Four different butterflies in the Vanessa genus visit gardens across the United States. Three of them go by the common name, lady. They are your typical garden butterflies with orange wings. The final member of the Vanessa butterflies packs military power with the name Admiral, more specifically Red Admiral.
Most people think Monarchs when they think migratory butterflies. The story of the Vanessa butterflies is a migratory story equally as compelling. Read about their travels.
Vanessa Butterflies Identification
Identifying the American Lady (Vanessa virginiensis) starts by looking at the picture on the top of the page. There is a white spot on the upper wing that is not present on either of the other two lady species.
The second picture shows a side view of the American Lady. The bottom of the wing has two eye spots. That’s the best field identification clue.
West Coast Lady butterflies are the least ranging of all the native Vanessa species in the continental United States. Populations can be found along the West Coast, Rocky Mountains and a bit of a spillover into the Midwest. (side note: Actually the Kamehameha butterfly (Vanessa tameamea), an endemic species of Hawaii has the least range of all the United States Vanessa species.)
Identifying them from a top of the wing perspective can be fairly east. For example, compare the West Coast Lady in the picture and note the absence of a white dot on the wings. The bottom of the wings also shows a pattern of four blue dots circled in black, another field identification mark.
Painted Lady butterflies (Vanessa cardui) receive the title of world’s most widely distributed butterfly. Their territory extends across the entire northern hemisphere and even into the edges of the southern hemisphere.
A 2016 research article published in the Biological Journal of the Linnean Society called Discovery of mass migration and breeding of the painted lady butterfly Vanessa cardui in the Sub‐Sahara: the Europe–Africa migration revisited concluded,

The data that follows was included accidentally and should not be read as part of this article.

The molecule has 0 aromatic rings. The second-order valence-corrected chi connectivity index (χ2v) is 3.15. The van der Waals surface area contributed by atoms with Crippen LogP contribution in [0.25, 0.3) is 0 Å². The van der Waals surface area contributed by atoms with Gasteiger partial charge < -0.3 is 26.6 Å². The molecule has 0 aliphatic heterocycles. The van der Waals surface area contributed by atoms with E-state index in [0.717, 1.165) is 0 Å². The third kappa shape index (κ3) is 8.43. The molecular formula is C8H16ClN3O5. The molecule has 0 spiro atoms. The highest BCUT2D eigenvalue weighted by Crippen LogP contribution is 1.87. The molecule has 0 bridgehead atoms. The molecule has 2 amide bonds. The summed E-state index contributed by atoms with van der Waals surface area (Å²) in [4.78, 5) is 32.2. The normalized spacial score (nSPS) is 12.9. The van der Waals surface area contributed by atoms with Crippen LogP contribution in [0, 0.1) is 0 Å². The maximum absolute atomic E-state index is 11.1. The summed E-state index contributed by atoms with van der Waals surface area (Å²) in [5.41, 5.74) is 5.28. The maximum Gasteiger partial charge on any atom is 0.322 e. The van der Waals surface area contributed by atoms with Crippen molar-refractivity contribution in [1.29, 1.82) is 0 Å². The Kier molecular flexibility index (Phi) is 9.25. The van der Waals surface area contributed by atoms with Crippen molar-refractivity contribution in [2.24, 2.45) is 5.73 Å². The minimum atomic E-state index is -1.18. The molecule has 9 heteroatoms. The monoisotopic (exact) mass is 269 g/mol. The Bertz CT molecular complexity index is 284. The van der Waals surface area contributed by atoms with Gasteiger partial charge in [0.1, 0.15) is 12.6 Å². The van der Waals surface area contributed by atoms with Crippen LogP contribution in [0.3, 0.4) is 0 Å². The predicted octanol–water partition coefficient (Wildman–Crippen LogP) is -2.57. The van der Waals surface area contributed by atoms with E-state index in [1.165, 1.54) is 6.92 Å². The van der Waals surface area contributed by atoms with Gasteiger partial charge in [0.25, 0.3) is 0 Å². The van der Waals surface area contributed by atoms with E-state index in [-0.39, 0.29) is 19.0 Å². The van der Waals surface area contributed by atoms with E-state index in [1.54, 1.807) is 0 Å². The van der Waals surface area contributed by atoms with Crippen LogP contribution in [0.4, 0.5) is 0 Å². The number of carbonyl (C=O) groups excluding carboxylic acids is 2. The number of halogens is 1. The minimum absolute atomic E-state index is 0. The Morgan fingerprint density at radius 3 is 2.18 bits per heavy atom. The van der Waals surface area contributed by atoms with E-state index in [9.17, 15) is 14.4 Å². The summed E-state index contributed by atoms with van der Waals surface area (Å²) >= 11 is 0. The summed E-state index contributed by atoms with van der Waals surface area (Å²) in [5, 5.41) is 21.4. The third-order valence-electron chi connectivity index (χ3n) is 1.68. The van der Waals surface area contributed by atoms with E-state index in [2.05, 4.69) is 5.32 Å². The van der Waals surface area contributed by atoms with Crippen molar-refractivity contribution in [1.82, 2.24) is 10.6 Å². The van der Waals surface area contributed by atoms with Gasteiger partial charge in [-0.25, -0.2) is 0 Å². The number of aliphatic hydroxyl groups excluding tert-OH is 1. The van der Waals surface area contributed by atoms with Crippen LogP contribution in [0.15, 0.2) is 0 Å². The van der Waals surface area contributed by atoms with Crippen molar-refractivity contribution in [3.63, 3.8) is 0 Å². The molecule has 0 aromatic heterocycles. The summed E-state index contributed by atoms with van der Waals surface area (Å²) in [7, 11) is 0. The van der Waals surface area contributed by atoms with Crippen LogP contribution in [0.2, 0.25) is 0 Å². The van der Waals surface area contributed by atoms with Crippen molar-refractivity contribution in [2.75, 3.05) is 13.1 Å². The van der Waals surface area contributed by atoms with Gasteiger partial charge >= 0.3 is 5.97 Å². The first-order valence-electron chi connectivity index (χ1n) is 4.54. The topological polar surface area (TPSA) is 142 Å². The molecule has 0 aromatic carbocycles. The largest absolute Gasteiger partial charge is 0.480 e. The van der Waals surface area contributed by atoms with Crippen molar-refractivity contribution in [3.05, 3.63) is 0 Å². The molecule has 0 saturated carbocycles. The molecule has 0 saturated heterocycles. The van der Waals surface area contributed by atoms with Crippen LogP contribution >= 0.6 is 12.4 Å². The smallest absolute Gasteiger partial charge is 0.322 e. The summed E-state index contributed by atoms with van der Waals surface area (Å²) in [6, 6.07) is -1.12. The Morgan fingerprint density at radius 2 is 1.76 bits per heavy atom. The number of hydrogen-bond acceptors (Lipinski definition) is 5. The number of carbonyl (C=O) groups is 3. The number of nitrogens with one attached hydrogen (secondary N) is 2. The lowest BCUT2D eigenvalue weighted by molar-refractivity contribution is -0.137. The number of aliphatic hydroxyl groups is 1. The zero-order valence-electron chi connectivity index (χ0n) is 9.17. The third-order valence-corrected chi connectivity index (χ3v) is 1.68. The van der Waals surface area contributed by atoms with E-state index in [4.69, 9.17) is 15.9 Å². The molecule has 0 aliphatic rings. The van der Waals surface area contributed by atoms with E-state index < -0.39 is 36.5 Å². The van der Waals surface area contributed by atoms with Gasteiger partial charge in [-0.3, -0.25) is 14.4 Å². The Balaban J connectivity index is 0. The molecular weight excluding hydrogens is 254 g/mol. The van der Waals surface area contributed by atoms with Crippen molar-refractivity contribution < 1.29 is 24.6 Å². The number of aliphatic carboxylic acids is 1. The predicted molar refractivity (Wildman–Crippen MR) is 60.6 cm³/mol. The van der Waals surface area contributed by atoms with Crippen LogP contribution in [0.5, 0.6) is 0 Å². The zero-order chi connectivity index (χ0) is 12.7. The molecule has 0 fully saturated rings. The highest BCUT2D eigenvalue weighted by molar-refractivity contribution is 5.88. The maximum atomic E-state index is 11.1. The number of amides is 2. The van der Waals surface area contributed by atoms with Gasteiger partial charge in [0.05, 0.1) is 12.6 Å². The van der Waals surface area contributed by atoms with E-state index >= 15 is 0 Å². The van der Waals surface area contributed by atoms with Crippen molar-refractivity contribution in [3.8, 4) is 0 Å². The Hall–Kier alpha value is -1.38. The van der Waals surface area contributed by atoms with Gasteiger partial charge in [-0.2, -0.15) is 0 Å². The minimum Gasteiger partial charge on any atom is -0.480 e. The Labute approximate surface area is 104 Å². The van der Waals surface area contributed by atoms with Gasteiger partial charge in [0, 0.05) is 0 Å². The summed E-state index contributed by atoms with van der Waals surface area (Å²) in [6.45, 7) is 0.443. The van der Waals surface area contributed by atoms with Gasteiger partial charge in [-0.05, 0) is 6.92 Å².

We conducted fieldwork in four African countries (Chad, Benin, Senegal, and Ethiopia) in autumn and documented southward migrants in central Chad and abundant breeding sites across the tropical savannah as far south as the Niger River in the west and the Ethiopian highlands in the east. Given directionality and timing, these migrants probably originated in Europe and crossed the Mediterranean, the Sahara and the Sahel, a hypothesis that implies the longest (>4000 km) migratory flight recorded for a butterfly in a single generation.
And boy are their wings tired (who can resist?).
Painted Lady butterflies can be found across the United States in varying numbers depending on environmental circumstances during the season. Weather patterns, for example, can influence both their wintering habits and migratory routes. In times of winter rain, more plant life gives more rise to caterpillars that are ready to fly north during migration to start the breeding season again. Wind patters can either help move or hinder the movement of thee butterflies during migration.
The picture shows a Painted Lady caterpillar.
How do I know the butterfly you are seeing is a Painted Lady? Good question. Try to get a picture of the side view of the butterfly in question. Look for four eye spots on the edge of the wing. It’s the best field identification guide. Identification from a top of the wings viewpoint can be tricky because the dark markings or patterns on the top of the wings are only slightly different from the other Vanessa Lady species.
Almost any thistle species, mallow species and legume species can serve as the larval host plant for the Painted Lady (Vanessa cardui), explaining its world wide distribution. Southern gardens have more luck regularly attracting them. Eastern gardens need to wait for mass migrations.
Contrary to the name, the Red Admiral butterfly (Vanessa atalanta) does not belong to the Limenitidinae subfamily of Admirals and their relatives. It’s more the face that the red stripe on the fore wing resembles the stripes often seen on Admiral butterflies.
They are truly a Northern Hemisphere species with populations in North America, Europe and Asia. In North America their migration is as long, if not longer than the Monarch migration.
Adults overwinter as far south as Central America and then begin a northern migration that extends into Canada. They have multiple broods per year so they are often the last of the season’s butterflies where ever they breed.
Red Admiral caterpillars feed on plants in the nettle family, a very common group of plants. Rotten fruit is the preferred food for adults.